• GPRO Competitors: While GoPro was the first of its kind when it came out, the market has since become saturated with excellent alternatives that have taken away considerable market share from GoPro. Cameras like the Garmin VIRB Ultra and the Sony FDR X3000R now offer comparable or better stabilization and video quality than GoPro’s offerings, while the Chinese manufactured Yi 4K camera offers most GoPro features at half the price. This loss of market share could continue to affect GoPro’s sales in the future and will ultimately weigh on its already depressed stock price.
  • International Tariffs: Due to the Trump administration’s trade dispute with China, GoPro began moving its production from China to Mexico. While this move would probably improve earnings in the long run, it will negatively affect earnings in the near term that could, in turn, put additional pressure on GPRO’s stock price. Also, if tariffs are imposed on Mexico, then the company may need to move production to the United States to avoid them.  

How to Buy GoPro Stock Using a Broker

To buy GoPro stock using a broker, you really just need a reputable stock broker that can execute stock orders on the Nasdaq (NASDAQ) exchange.

If you plan on buying GoPro stock just to keep as an investment in a trading account for the long-term, then you may want to pick a discount broker to save on commissions, although you would not get any of the extras you would enjoy by using a full-service broker. 

Online brokers vary on services and fees. While some brokers charge an inactivity fee for idle accounts, others offer account services at no cost. Keep in mind that how you buy GoPro stock is just as important as where you trade, so make sure you pick the right broker for your situation.

  1. Pick a Broker

    Knowing your needs before selecting a broker can make your choice a lot easier. For example, if you have a lot of experience in the market and take positions in other assets, you may need a high-end broker with an advanced trading platform, volume discounts and extensive research resources. 

    On the other hand, if you have limited market experience and need to expand your knowledge base, you might look for a broker with strong educational resources and a trading platform with a user-friendly interface you can easily operate.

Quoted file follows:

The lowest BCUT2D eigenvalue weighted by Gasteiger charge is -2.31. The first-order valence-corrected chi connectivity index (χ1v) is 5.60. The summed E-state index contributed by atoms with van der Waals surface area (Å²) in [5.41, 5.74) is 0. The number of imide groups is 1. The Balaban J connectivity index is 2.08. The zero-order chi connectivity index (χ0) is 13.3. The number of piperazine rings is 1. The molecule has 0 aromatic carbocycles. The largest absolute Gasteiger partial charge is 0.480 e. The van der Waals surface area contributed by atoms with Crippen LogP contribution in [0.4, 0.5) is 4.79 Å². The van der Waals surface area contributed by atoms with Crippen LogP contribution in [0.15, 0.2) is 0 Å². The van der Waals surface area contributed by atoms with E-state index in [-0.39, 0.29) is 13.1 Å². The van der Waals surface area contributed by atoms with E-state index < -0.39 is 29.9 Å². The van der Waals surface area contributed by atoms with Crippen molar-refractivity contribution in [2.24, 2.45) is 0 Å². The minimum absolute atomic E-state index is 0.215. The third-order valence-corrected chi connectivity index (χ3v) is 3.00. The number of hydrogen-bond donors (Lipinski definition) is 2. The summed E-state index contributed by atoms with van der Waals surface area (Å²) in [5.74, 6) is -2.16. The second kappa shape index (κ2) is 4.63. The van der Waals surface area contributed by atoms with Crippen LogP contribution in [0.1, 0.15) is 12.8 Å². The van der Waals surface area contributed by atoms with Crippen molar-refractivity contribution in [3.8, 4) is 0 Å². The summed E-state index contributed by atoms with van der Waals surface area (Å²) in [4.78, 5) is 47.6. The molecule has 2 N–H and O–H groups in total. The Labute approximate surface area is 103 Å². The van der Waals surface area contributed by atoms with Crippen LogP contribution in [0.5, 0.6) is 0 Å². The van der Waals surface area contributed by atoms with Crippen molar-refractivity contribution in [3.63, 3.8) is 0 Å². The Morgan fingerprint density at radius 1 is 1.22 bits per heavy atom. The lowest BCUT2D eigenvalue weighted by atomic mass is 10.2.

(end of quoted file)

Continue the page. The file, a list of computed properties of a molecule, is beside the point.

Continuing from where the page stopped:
Some brokers will be able to fill your needs better than others, so be aware of what your needs are before making a choice. Here are our picks for a few of our favorite online stock brokers:

  2. Assess the Trading Platform

    The majority of online brokers provide a free demo or virtual trading account so you can make trades in the market without risking any money. Opening several of these demo or practice accounts with different brokers can give you a good sense of which broker’s platform and services best meet your needs.
    For example, TD Ameritrade’s platform has an interface that is easy to navigate and can be used by novice and experienced traders alike. Other brokers that are geared more toward seasoned and sophisticated traders, such as NinjaTrader and Interactive Brokers, offer advanced trading platforms and trading accounts with many other useful features. 

  3. Fund an Account

    Once you’ve selected a broker and practiced trading through its online platform, you can now fund your account. Some brokers have no minimum deposit needed to open an account, but each broker has different minimum requirements and account funding methods. Check with your chosen broker to make sure it’ll suit your budget and preferred account funding method.

  4. Start Buying GoPro Stock

    Once you’ve reached this step, it’s a great time to step back and watch GPRO stock for a few trading sessions to determine the best price to buy using technical analysis. Once you know how much you want to pay for the amount of stock you’d like to purchase, you can then either put a bid in the market for that amount at that price, or you can simply buy the stock at the best price currently available in the market.

Best Online Brokers

Is GoPro Stock for You?

Stocks of companies that have recently gone public often follow a certain price pattern, depending on whether the stock is well received or not. Among the companies that tend to be well received are high-tech and innovative companies that have not yet made money but which still have a cutting-edge product or desirable service. 

Underwriters tend to underprice the company’s stock in the initial offering and that, combined with the public’s overenthusiastic misperception of value and media hype, can make the stock rally to prices that fail to accurately reflect a company’s real worth at the time. 

Even Amazon stock, which had its IPO in 1997 at $18 per share, reacted in a similar fashion by trading over $100 per share in 1999, only to fall to under $6 per share in 2001. AMZN then consolidated by trading between $20 and $50 per share from 2003 until 2007. In 2008, the stock traded over $100, and it now trades vastly higher, at $1,869.67 per share.  

GoPro stock currently seems to be trading in the post-IPO crash consolidation phase, and it may range near present levels for some time. Going forward, how well GoPro continues to innovate and hold market share for its products will determine its growth prospects and, ultimately, the price of its stock. For a patient investor, GoPro stock may present a good long-term investment opportunity.

Looking to begin building your portfolio? Check out Benzinga's guide on how to develop your own investing strategy.